Master of Psychology (Clinical Psychology)
- CRICOS code: 009681G
As a Master of Psychology (Clinical Psychology) student, you will be driven by a passion to help improve the quality of life of people experiencing mental health challenges.
Your pathway as a graduate will be paved with a wealth of practical and academic experience, resulting in an in-depth understanding of and experience in clinical psychology.
As one of the world’s leading clinical psychology programs – one that’s supported by excellent research hubs – the University of Melbourne attracts high achieving students and academics alike.
The day-to-day experience
The two-year Master of Psychology (Clinical Psychology) offers an intensive program of course work designed to provide the academic and practical foundations required for working as a psychologist. This is backed by extensive supervised clinical opportunities, starting with gaining experience in the University psychology clinic in your first year.
Clinical experience is key to not only gaining Australian Health Practitioner Regulation Agency (AHPRA) registration, but it ensures you put your learned knowledge into practice. Being immersed in a real-world setting within the University of Melbourne’s internal clinic maximises your learning, and challenges you to help clients deal with mental health challenges. In your second year you will extend this by undertaking external placements, with opportunities available in a wide range of settings.
Commencing in your first semester, you will also undertake a research thesis, with the aid of a supervisor. This experience can be a robust stepping stone towards a PhD, and it allows you to draw upon the University of Melbourne’s extensive links to eminent Melbourne institutions, such as the Murdoch Children’s Research Institute, Austin Health, the Royal Children’s Hospital, the Royal Women’s Hospital, and Orygen.
The University of Melbourne’s Master of Psychology (Clinical Psychology) degree is accredited by the Australian Psychology Accreditation Council (APAC) and has an exceptional reputation. According to QS World University Rankings, this course is the best of its kind in Australia, and within the top 20 globally. It’s your ticket to a tremendously rewarding career at the forefront of the mental health field. By applying your practical knowledge and experience, you’ll be well positioned to make a genuine impact on the lives of others.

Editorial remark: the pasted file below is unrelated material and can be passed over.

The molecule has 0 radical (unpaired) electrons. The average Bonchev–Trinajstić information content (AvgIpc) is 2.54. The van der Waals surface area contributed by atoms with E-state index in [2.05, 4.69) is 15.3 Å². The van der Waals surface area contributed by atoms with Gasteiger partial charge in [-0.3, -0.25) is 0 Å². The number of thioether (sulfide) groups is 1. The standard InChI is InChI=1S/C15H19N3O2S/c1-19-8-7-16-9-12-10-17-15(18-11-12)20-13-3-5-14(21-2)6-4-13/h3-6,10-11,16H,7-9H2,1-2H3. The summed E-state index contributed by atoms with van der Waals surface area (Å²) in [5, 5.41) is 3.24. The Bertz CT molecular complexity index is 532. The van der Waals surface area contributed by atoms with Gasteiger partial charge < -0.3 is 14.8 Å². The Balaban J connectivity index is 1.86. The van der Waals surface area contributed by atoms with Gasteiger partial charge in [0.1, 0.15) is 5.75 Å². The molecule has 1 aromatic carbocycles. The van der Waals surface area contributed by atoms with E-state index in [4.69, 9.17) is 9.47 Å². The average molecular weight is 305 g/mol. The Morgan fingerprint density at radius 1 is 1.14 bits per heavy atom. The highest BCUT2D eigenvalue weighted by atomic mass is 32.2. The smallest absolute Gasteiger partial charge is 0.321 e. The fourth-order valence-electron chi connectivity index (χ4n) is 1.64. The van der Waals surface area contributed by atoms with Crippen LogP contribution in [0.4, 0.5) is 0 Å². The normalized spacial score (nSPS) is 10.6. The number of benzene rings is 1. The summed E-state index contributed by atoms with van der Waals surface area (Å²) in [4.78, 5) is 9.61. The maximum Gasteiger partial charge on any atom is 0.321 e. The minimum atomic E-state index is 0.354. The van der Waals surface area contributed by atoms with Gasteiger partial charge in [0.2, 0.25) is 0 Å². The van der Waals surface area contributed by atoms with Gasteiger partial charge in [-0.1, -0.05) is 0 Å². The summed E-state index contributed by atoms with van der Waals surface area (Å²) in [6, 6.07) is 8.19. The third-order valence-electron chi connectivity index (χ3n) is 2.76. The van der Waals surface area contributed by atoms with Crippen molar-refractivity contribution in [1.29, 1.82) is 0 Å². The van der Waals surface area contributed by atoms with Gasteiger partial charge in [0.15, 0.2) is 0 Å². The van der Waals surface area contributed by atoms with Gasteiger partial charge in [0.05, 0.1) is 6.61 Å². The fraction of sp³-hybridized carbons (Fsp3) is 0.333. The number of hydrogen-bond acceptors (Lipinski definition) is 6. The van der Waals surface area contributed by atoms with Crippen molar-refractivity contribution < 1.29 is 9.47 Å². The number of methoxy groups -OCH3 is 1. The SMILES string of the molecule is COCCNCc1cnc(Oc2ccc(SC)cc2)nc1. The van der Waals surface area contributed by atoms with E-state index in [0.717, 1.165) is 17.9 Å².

The degree is structured to allow you to develop your practical skills, with the goal of becoming a practicing mental health professional. However, it also provides students with the opportunity to pursue a research topic with the support of a committed supervisor. Many students have used this research experience as a stepping stone towards PhD study.
I have always had an innate desire to help people. Initially, I thought I could best achieve this goal by studying law, but I quickly realised I needed a more person-centred career. I moved to psychology and have not looked back!
I’m now at the stage where I can develop my own interests. My masters research focuses on the intersection between mental and physical health, and in particular, I’m looking at two understudied diseases that disproportionately affect women; multiple sclerosis (MS) and endometriosis. I’m hoping to continue this research with a PhD, and to combine teaching, research, and clinical work.
I’m also enjoying the practical side of the course where we work with clients at the University clinic. After a lot of hard work and patience, it’s great to finally be at the stage where we can work with clients as provisional psychologists. This placement is one of our first opportunities to work clinically and whilst it’s had its challenges this year, with our services being transferred online due to COVID measures, I have thoroughly enjoyed putting psychological knowledge into practice.
I have also had the opportunity to develop my professional identity as a provisional psychologist on a unique randomised control trial. This has been pioneered by an expert clinical psychologist in the health psychology field. My role involves delivering a tailored cognitive behavioural therapy program to people newly diagnosed with MS who have significant depression symptoms.